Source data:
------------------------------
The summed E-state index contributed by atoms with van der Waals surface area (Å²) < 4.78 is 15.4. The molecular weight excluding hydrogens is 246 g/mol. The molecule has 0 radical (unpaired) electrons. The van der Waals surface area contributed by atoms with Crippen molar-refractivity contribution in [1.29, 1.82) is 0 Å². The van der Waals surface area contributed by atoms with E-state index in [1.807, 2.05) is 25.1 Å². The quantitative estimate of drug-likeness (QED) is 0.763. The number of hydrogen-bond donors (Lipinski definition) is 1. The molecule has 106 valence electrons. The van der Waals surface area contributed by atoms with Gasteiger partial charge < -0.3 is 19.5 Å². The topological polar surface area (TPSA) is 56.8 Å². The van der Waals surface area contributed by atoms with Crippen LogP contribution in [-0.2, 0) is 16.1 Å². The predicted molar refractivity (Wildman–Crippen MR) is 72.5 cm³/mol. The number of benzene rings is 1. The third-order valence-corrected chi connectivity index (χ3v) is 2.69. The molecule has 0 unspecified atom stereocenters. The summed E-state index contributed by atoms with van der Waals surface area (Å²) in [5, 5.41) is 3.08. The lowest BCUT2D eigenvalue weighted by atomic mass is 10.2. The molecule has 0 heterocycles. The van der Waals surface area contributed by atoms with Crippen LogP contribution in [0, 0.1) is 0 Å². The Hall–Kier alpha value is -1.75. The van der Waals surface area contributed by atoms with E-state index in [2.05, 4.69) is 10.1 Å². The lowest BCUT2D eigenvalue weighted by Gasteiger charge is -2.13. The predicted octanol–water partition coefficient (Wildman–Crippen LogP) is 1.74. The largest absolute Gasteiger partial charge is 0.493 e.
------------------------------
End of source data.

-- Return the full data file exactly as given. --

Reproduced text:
The summed E-state index contributed by atoms with van der Waals surface area (Å²) < 4.78 is 15.4. The molecular weight excluding hydrogens is 246 g/mol. The molecule has 0 radical (unpaired) electrons. The van der Waals surface area contributed by atoms with Crippen molar-refractivity contribution in [1.29, 1.82) is 0 Å². The van der Waals surface area contributed by atoms with E-state index in [1.807, 2.05) is 25.1 Å². The quantitative estimate of drug-likeness (QED) is 0.763. The number of hydrogen-bond donors (Lipinski definition) is 1. The molecule has 106 valence electrons. The van der Waals surface area contributed by atoms with Gasteiger partial charge < -0.3 is 19.5 Å². The topological polar surface area (TPSA) is 56.8 Å². The van der Waals surface area contributed by atoms with Crippen LogP contribution in [-0.2, 0) is 16.1 Å². The predicted molar refractivity (Wildman–Crippen MR) is 72.5 cm³/mol. The number of benzene rings is 1. The third-order valence-corrected chi connectivity index (χ3v) is 2.69. The molecule has 0 unspecified atom stereocenters. The summed E-state index contributed by atoms with van der Waals surface area (Å²) in [5, 5.41) is 3.08. The lowest BCUT2D eigenvalue weighted by atomic mass is 10.2. The molecule has 0 heterocycles. The van der Waals surface area contributed by atoms with Crippen LogP contribution in [0, 0.1) is 0 Å². The Hall–Kier alpha value is -1.75. The van der Waals surface area contributed by atoms with E-state index in [2.05, 4.69) is 10.1 Å². The lowest BCUT2D eigenvalue weighted by Gasteiger charge is -2.13. The predicted octanol–water partition coefficient (Wildman–Crippen LogP) is 1.74. The largest absolute Gasteiger partial charge is 0.493 e.